The Samovar - an inanimate object imbued with life, in the process, came to witness many familial events and social gatherings and transformed herself from being an objet d’art into a coveted cultural heirloom as her enduring quality gave her the prized opportunity of witnessing the highs and lows of a society’s moribund existence. She became a quiet companion of the intellectuals and the romantics alike who engaged in philosophical discussions in her presence. Therefore, the samovar as a cultural entity played a functional role in keeping the family intact as the young and old members of the clan came together every morning and evening around the samovar and drank tea together. In a similar vein, the samovar reinvented herself as a catalyst that made the initiations of social interactions a reality within Kashmir’s burgeoning intelligentsia.This beautiful and distinct bond that the samovar created with her connoisseurs enabled her to connect closely with them as they engaged in nuanced societal engagements in her soothing presence.

Samovar & Present Era

During this epoch, when technology has changed the way we think, act and react and replaced our cultural markers — for example, the traditional art of tea making is fast disappearing as quick alternatives are flooding the markets. “Instant ready made Kehwa” packets are swamping the markets as the paucity of time is pushing the young and old to mould their taste buds according to the existing exigencies of time. This trend has adversely affected the tea making industry as well as the notion of instant gratification has somewhat made the idea of tea drinking along with members of the clan and family an obsolete activity especially in the cities — where youngsters are trying to attune their lives according to the needs of the market forces. This constant tussle with time has left them with limited opportunities to appreciate everyday life as it were. In fact, the art of tea appreciation is now becoming a thing of the past and this anomaly is absolving the Samovar of its traditional role of being a unifier within familial and societal circles in these trying times. She now faces a moral predicament regarding her role in Kashmiri society — as society follows the path of linear growth and continuously modernises itself.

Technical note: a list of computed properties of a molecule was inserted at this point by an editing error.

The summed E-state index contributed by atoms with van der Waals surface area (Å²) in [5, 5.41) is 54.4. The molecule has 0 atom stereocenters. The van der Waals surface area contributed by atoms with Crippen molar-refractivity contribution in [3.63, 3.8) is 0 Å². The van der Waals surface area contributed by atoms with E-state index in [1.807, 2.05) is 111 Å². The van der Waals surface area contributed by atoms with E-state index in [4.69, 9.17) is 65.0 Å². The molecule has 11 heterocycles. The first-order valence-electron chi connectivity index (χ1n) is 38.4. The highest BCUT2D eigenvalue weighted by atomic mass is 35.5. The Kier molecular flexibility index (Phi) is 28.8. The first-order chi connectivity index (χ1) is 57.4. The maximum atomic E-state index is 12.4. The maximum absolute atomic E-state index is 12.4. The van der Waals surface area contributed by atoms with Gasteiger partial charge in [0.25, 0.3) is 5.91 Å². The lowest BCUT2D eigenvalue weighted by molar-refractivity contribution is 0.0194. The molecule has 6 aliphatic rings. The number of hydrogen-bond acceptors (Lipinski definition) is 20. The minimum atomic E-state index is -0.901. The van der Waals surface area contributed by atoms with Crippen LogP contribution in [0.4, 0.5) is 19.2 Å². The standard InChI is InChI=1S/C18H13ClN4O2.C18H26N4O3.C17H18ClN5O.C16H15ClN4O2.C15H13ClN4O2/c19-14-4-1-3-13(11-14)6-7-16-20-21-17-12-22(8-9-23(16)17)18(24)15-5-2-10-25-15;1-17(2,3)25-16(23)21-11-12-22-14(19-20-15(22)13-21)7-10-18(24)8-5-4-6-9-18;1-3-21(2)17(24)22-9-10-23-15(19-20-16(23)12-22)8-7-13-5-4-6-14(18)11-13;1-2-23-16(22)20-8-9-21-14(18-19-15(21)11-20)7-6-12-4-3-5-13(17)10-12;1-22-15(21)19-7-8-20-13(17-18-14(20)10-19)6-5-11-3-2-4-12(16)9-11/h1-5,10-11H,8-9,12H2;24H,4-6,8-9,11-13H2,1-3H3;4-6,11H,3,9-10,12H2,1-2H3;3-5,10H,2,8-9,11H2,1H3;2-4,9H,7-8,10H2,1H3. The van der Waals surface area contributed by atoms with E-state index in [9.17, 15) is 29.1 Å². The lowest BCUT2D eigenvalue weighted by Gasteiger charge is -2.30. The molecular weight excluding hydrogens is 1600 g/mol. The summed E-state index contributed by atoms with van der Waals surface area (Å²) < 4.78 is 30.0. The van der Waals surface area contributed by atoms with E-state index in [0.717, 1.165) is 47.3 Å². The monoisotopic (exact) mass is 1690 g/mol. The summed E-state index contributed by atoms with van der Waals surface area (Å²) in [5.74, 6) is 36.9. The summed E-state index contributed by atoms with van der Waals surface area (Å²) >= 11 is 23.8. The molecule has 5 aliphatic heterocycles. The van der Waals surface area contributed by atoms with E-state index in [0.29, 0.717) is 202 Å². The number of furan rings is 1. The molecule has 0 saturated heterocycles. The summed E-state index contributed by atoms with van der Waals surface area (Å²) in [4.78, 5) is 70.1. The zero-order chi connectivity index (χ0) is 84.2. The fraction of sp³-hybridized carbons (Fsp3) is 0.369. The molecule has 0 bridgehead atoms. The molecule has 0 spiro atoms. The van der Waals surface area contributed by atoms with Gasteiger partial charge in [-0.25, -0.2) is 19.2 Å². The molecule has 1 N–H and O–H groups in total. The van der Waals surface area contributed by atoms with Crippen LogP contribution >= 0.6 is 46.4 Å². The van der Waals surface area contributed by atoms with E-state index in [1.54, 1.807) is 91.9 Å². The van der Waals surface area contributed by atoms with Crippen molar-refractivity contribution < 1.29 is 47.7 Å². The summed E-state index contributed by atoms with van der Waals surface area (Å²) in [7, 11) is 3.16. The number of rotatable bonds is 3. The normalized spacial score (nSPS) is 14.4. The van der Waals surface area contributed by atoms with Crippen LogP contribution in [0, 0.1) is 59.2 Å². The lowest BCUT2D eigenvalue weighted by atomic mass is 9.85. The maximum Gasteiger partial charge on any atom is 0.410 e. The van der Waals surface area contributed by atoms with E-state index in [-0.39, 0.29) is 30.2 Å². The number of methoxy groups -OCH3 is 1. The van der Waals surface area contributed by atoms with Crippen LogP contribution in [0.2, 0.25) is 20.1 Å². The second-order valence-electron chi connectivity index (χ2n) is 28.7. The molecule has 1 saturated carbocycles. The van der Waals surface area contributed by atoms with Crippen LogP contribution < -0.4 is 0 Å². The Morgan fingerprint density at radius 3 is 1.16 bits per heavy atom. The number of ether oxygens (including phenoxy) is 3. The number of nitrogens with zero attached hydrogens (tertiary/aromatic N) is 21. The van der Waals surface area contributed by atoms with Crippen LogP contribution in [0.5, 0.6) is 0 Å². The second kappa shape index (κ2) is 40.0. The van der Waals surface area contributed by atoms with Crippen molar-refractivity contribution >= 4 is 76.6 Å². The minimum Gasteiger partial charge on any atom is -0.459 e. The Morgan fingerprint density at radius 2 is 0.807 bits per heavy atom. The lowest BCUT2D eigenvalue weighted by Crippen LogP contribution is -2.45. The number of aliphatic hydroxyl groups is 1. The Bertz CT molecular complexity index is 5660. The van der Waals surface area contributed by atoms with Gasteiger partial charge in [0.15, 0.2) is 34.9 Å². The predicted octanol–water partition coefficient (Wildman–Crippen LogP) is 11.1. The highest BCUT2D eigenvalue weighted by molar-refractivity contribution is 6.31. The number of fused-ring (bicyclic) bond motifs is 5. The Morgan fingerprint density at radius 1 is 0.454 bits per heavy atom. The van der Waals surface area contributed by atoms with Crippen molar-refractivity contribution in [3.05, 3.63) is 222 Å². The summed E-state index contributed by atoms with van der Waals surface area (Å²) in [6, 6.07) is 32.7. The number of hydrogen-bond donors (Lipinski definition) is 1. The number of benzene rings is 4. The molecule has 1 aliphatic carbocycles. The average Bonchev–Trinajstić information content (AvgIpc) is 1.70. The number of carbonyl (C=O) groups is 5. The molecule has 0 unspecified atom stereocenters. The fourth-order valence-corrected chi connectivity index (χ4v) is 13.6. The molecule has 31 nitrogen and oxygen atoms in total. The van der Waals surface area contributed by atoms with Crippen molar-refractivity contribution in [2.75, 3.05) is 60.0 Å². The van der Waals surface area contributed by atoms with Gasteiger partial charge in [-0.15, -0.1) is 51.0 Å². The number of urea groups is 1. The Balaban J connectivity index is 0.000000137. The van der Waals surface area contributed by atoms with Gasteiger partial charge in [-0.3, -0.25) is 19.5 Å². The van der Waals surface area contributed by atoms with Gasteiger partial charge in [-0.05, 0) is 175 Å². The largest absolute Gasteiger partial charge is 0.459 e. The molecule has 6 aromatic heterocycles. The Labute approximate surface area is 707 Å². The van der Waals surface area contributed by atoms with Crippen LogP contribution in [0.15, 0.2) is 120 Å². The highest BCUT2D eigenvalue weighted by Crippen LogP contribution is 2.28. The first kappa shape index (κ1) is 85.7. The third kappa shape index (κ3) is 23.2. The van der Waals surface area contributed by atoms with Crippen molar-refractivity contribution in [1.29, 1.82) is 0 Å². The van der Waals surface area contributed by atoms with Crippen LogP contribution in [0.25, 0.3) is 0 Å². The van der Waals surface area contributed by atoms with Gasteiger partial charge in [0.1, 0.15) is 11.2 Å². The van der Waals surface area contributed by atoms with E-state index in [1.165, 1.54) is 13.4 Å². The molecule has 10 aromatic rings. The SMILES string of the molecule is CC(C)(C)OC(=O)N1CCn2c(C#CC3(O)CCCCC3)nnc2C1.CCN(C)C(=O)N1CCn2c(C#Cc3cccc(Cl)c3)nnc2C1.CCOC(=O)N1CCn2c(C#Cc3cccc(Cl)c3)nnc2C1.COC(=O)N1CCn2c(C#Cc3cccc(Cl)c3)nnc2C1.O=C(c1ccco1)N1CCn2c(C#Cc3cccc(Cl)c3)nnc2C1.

While it continues to be treasured as a family heirloom and Kashmiri women carry it as part of their wedding trousseau, its notable role in unifying the family as a unit must be reinforced in the years to come. The Samovar has ontological significance and is a living symbol of Kashmir’s culture and identity. The art of tea appreciation is a subset of this larger functional role that the Samovar performs everyday in Kashmir. Preserving the samovar’s role in our lives and existence will enable the samovar to enhance her longevity as a cultural edifice while providing tenacious artisans engaging in this craft an opportunity to creatively express themselves time and again. The art of samovar making and the associated charm of tea appreciation within Kashmir’s intellectual and familial circles should be preserved as it is this cultural practice that will strengthen the foundations of society in the years to come.

In this context, it is wise to remember my maternal grandmother’s samovar that remains firmly ensconced on our side table and the role she has played in shaping our existence as a family — the smallest unit of society. Preserving and attending to her needs for years to come will be great starting point in this eternal quest.

Anuttama Banerji, Freelance Features Writer & Political Commentator

Disclaimer: The views and opinions expressed in this article are the personal opinions of the author. The facts, analysis, assumptions and perspective appearing in the article do not reflect the views of GK.